The period between Halloween and New Year’s — what I usually call “the Holidays” — is the time of year I’ve always most enjoyed. Christmas music, chilly weather, early evenings, annual reunions with family — all of that made waking up each day my absolute favorite. I would reflect on what I was thankful for, look forward to celebrating with family around Christmas, and plot how I would take hold of next year to make it the best year of my life.
This year, on Thanksgiving and I presume on Christmas, too, is different. This is the first holiday season without my sister, and it’s a reminder that we’re already quickly approaching the anniversary of her passing.
Life during grief is a period of firsts: the first night, the first morning, the first month, the first holidays, the first birthday, and more and more until you reach that first anniversary. It feels like once you’ve experienced enough of those firsts that nothing else will surprise you. (I guess grief also makes you naive, because when I wrote that sentence, I realized just how ignorant it is.) Thanksgiving still managed to surprise me.
It was a reminder of how hard it is to feel thankful sometimes. We’re socialized to believe that no matter what, we have something to be grateful for. To an extent that’s true: If we have food, water, shelter, or all of our basic needs met, then we do have a reason to be grateful. But it’s also dismissive of how empty our hearts feel while grieving.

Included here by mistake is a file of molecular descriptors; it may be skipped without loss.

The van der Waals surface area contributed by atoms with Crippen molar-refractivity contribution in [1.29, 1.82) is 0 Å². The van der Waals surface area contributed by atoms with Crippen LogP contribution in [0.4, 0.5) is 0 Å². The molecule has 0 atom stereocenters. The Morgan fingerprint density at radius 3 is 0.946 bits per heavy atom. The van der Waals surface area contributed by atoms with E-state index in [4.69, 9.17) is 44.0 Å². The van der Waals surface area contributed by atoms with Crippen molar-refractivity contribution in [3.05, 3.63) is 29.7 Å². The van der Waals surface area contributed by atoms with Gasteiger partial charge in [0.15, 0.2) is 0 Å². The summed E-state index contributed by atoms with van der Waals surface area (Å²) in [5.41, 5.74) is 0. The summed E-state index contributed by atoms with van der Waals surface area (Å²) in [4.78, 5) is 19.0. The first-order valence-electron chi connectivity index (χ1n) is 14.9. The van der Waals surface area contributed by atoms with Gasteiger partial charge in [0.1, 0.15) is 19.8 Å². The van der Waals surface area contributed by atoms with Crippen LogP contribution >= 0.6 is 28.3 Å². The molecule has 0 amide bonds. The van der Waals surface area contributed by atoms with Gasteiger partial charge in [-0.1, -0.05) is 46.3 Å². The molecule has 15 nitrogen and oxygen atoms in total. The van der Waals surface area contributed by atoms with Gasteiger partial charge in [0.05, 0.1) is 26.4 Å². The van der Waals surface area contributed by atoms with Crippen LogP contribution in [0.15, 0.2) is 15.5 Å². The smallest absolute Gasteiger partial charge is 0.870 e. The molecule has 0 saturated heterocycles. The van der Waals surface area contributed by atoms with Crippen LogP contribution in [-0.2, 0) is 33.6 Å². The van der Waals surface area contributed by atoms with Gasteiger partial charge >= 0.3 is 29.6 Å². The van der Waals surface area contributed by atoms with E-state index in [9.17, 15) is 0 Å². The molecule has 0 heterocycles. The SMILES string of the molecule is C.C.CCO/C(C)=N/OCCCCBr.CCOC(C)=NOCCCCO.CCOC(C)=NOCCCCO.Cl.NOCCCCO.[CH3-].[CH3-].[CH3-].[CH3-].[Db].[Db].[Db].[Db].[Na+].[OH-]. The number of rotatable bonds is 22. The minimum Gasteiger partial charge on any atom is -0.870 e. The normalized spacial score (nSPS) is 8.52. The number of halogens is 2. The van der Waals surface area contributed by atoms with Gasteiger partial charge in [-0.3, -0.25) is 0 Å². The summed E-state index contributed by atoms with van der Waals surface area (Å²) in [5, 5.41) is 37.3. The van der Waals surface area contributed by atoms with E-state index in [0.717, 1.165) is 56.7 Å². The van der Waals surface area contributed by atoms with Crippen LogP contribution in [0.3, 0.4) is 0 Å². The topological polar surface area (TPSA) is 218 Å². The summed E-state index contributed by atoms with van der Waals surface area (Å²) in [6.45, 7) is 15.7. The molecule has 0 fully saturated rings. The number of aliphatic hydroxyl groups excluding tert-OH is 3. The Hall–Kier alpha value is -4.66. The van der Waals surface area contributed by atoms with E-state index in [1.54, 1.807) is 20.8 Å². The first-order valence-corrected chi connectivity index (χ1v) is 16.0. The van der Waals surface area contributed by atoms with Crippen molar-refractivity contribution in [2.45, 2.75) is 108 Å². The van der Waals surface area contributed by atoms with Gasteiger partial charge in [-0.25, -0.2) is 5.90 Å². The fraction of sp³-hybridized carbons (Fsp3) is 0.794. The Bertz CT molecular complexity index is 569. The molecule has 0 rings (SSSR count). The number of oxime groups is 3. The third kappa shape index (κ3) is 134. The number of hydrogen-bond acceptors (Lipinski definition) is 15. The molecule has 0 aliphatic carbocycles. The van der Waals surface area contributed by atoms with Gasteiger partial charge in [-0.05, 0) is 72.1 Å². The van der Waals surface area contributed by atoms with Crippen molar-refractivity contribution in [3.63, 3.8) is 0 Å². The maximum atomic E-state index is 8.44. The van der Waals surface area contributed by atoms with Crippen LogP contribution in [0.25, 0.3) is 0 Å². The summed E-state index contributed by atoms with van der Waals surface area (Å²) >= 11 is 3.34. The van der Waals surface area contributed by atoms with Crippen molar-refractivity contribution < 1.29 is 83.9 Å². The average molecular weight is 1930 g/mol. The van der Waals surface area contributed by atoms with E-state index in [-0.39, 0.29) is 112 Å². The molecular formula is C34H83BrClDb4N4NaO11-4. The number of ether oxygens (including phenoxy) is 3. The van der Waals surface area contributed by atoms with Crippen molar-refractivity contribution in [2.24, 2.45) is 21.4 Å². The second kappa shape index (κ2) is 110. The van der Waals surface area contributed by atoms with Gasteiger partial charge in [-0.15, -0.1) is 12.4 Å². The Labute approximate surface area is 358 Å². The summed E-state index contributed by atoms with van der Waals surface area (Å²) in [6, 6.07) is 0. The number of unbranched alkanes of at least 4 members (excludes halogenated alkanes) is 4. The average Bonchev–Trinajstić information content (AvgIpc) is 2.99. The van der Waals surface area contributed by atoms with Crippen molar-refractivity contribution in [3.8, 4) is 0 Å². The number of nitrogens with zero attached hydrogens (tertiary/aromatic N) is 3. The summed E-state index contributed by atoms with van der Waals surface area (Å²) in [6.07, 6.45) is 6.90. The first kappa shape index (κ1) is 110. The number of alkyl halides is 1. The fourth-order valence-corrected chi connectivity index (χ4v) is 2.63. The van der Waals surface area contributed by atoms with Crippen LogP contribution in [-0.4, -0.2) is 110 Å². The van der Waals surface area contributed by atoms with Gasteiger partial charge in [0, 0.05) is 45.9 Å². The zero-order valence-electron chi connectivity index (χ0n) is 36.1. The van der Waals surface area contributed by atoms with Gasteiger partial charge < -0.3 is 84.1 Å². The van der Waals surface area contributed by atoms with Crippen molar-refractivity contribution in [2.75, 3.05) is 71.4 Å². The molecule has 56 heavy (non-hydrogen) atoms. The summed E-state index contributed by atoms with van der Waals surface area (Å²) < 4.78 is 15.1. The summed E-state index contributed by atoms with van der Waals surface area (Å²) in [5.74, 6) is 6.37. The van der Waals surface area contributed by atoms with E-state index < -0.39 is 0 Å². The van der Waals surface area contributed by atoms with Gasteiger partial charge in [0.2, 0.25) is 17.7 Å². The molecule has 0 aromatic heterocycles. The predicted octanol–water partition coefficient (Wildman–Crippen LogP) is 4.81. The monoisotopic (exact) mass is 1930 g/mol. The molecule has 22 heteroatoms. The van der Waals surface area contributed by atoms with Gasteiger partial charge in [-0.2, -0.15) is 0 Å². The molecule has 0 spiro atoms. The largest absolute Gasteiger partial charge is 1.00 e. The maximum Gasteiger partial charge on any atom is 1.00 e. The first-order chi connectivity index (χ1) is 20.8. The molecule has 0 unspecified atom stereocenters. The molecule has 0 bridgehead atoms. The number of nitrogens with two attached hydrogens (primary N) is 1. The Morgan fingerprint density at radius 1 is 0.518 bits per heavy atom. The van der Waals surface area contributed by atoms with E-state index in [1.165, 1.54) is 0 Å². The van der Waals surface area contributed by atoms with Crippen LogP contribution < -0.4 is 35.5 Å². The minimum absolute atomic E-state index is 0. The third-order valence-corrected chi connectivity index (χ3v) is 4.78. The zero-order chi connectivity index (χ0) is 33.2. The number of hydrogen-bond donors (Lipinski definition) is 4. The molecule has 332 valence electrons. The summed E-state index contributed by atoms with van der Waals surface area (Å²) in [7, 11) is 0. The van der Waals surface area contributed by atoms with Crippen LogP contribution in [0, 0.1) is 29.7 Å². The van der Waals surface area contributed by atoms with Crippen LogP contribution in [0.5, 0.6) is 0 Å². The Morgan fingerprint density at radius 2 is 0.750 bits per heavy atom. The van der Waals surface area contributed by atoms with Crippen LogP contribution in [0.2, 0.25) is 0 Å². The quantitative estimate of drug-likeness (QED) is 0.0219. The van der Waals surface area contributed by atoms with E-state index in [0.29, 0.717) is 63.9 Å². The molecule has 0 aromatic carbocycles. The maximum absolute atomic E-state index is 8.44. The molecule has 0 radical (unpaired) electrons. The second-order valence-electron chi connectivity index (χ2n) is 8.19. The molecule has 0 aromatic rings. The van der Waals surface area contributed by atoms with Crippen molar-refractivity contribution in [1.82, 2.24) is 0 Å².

I have a support system that keeps me afloat and continuing toward the future, I have a job I’m proud of, I’m currently writing this column, and I’m starting to make a difference in the CF community. I’m so grateful for all of these things.
In the back of my mind, though, I can’t help but neglect the realization that celebrating a holiday with my sister Alyssa, making fun of her, making fun of my parents with her, or whatever else it is will never happen again. It’s these holidays that trigger the scariest feeling: It will never happen again. It’s impossible not to sound bitter here, but this is a part of grieving, and I won’t continue to heal without recognizing these feelings.
Of course, I don’t feel as grateful as I did last year or the year before. Why would I? This is the most difficult year of my life. I have to give myself space to heal to understand the complicated emotions that come with grief, especially when that grief is as complex as witnessing my own possible future in my sister’s demise. I have a lot to be fearful of due to the reality of cystic fibrosis. If I don’t give myself the self-care I need, I can’t examine the growth that comes with grieving, and I surely can never feel genuinely as grateful as I used to without doing that self-reflection.
Maybe not feeling wholesomely grateful for the first time in my life allows me to remember what life is about. Life is a dynamic learning curve. It’s this game of life that allows for the best joy — some of my best memories will always be with my sister — to be paired with some of the most agonizing sorrow — knowing that my parents and I will never entirely heal from this pain. Life isn’t always fun and it isn’t always bad, but one thing is for sure: It isn’t boring. My sister knew that. And for that, at least, I’m grateful.
Follow Tré at his humbly named website www.trelarosa.com.
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